- Bad High Level Planning: Even with all the right information, managers, especially bad managers, will plan incorrectly.
- Shifting Requirements: Even with good planning and good information, games are a highly creative and highly iterative product, and when something's not working or isn't fun, it has to be changed. Unlike other industries where you can work "to spec", the "spec" of a game is frequently fluid, which makes planning for the long term almost impossible. This, unlike the other causes, isn't anyone's fault, per-se, since a team can come to the mutual decision that something needs to be reworked, but it's something that frequently gets ignored while doing planning
- Deadline: When all is said and done, this is the real cause of crunch. When a deadline is involved any amount of error in planning or requirements hits a head when the deadline looms. Some studios are in a position where the deadline can be pushed, but not all, especially when dealing with a multi-game publisher that has to allocate resources at various times (QA, marketing, operations, etc) to make sure the game launches without a hitch, so they can move on to the next one. In these situations, moving the deadline is impossible.
The Myths: Crunch is a Given and Crunch is Always Avoidable
Both of the above statements are wrong. If the causes of crunch are listed above, avoiding crunch is as simple as avoiding those mistakes. Don't make crunch company policy, always give your employees all the information, plan well at all levels, have a solid design document, and don't have a hard deadline. Simple. But, if any of those slip, you have to make a hard decision: cut features, cut polish, or crunch.
If your company has a lot of experience or a lot of leeway, you can always avoid crunch. However, if you're a start-up working for a publisher, on a hard launch deadline, under contract, and you want to make the best game possible, chances are someone, and it's not necessarily management, is going to make a mistake, and that mistake is going to cause some amount of crunch.
Was it avoidable? Yes, probably at some point it was, and yes someone made a mistake somewhere. Crunch is always a failure somewhere down the line. But at some point in the project, it will become obvious that some amount of crunch will be needed. The next step is to mitigate it.
Crunch does not always mean Quality of Life or Quality of Work has to suffer, it's just that in most circumstances it does, because of the way it's implemented. I have gone through two sets of crunch, both mandatory, one long, one mitigated, and both sucked. But there are a few things that I found helped me, and I think would help others, get through any period of crunch
- Provide All the Information: Inform everyone how much more you expect them to work, what needs to be done, and where the deadline is. If ANY of this information changes, make sure the team knows. I have been in and heard about crunch situations where information about deadlines or cut features was withheld, and this only makes people angry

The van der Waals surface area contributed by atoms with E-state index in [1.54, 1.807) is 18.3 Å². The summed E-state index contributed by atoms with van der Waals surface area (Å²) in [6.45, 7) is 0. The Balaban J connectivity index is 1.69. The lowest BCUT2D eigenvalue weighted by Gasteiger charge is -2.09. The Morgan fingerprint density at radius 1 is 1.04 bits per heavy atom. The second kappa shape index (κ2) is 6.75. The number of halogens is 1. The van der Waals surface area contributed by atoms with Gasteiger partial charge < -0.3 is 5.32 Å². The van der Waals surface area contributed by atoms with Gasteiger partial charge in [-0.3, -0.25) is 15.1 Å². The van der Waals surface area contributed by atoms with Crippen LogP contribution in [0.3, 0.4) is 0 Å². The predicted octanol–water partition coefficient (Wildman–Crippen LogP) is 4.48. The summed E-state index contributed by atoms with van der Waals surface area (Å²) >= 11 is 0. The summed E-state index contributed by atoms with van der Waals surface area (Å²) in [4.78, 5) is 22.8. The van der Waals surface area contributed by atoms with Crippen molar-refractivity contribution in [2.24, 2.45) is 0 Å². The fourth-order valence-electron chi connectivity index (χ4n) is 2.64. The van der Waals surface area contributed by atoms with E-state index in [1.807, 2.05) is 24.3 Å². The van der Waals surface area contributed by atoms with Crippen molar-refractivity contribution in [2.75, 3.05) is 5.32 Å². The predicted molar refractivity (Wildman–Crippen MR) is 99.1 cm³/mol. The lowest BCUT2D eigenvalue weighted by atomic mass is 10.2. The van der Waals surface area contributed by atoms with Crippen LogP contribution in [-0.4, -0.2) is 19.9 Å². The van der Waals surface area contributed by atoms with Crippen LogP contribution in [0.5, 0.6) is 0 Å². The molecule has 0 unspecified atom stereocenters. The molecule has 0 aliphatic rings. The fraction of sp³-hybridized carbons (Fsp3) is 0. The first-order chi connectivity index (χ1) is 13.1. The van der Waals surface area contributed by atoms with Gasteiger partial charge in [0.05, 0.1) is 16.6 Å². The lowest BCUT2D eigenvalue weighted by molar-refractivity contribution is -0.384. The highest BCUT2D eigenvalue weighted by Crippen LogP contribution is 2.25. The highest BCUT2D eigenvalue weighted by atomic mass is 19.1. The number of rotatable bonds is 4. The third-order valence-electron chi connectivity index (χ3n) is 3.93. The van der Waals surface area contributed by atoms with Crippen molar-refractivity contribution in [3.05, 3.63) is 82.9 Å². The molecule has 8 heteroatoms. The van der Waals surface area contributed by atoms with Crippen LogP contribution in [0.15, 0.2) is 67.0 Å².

- Allow people to choose their extra hours: People are different and have different home lives. Some people work better in the morning, others at night, others over the weekend. Do not blanket ask everyone to stay late. Instead, let them choose when to work and they will choose times that will not only make them most productive, but will interfere with their lives the least.
- Allow people to work from home: Set up your infrastructure to let people work from home. Some people can be just as productive at home as they can be in the office, and this removes the stress of a long commute and improves QoL since they can be around for their loved ones.
- Allow people during longer periods of crunch to take some time off: This is huge for me, and I've never been anywhere that does this. If your crunch is going to last a long time, or looks like it will need to be lengthened, give people a day off. Say "Okay, everyone can take a day off free sometime in the next two weeks." Giving them a time frame allows them to plan for things like short trips, or time with their family. They'll come back rested, happier and more productive.
- Make sure they have and know the reward: In a start-up, the reward is in the stock, but in larger companies, make sure people know they will be compensated of extra hours, and then compensate them.
Hopefully this makes sense. I don't like crunch either, and it is avoidable for companies that have really experienced teams and a certain amount of give, but some companies do not and will not have the luxury to avoid crunch entirely. Obviously, great companies will always avoid crunch, usually because they've learned from their mistakes. But realize that a good company may crunch, but will always find a way to mitigate it when and if it happens, and will learn from their mistakes on their way to becoming a great company.